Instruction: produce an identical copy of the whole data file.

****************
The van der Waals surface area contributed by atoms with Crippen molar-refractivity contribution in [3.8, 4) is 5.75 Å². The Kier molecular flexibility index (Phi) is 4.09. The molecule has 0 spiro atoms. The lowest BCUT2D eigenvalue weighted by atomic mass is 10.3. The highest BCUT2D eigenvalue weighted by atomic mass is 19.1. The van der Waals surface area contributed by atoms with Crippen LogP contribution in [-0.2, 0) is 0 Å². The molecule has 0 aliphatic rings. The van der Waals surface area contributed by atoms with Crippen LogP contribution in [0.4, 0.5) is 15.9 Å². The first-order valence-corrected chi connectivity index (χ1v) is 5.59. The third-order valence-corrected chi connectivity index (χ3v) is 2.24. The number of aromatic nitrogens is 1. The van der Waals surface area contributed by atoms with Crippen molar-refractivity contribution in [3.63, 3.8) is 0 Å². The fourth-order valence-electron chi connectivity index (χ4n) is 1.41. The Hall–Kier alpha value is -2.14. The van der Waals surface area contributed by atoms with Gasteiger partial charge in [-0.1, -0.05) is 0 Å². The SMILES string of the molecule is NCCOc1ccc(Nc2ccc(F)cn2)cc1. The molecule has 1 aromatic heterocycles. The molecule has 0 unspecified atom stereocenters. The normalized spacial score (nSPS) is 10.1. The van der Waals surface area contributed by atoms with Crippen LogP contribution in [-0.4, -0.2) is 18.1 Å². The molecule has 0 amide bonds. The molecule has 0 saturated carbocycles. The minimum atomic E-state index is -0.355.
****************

The van der Waals surface area contributed by atoms with Crippen molar-refractivity contribution in [3.8, 4) is 5.75 Å². The Kier molecular flexibility index (Phi) is 4.09. The molecule has 0 spiro atoms. The lowest BCUT2D eigenvalue weighted by atomic mass is 10.3. The highest BCUT2D eigenvalue weighted by atomic mass is 19.1. The van der Waals surface area contributed by atoms with Crippen LogP contribution in [-0.2, 0) is 0 Å². The molecule has 0 aliphatic rings. The van der Waals surface area contributed by atoms with Crippen LogP contribution in [0.4, 0.5) is 15.9 Å². The first-order valence-corrected chi connectivity index (χ1v) is 5.59. The third-order valence-corrected chi connectivity index (χ3v) is 2.24. The number of aromatic nitrogens is 1. The van der Waals surface area contributed by atoms with Crippen molar-refractivity contribution in [3.63, 3.8) is 0 Å². The fourth-order valence-electron chi connectivity index (χ4n) is 1.41. The Hall–Kier alpha value is -2.14. The van der Waals surface area contributed by atoms with Gasteiger partial charge in [-0.1, -0.05) is 0 Å². The SMILES string of the molecule is NCCOc1ccc(Nc2ccc(F)cn2)cc1. The molecule has 1 aromatic heterocycles. The molecule has 0 unspecified atom stereocenters. The normalized spacial score (nSPS) is 10.1. The van der Waals surface area contributed by atoms with Crippen LogP contribution in [-0.4, -0.2) is 18.1 Å². The molecule has 0 amide bonds. The molecule has 0 saturated carbocycles. The minimum atomic E-state index is -0.355.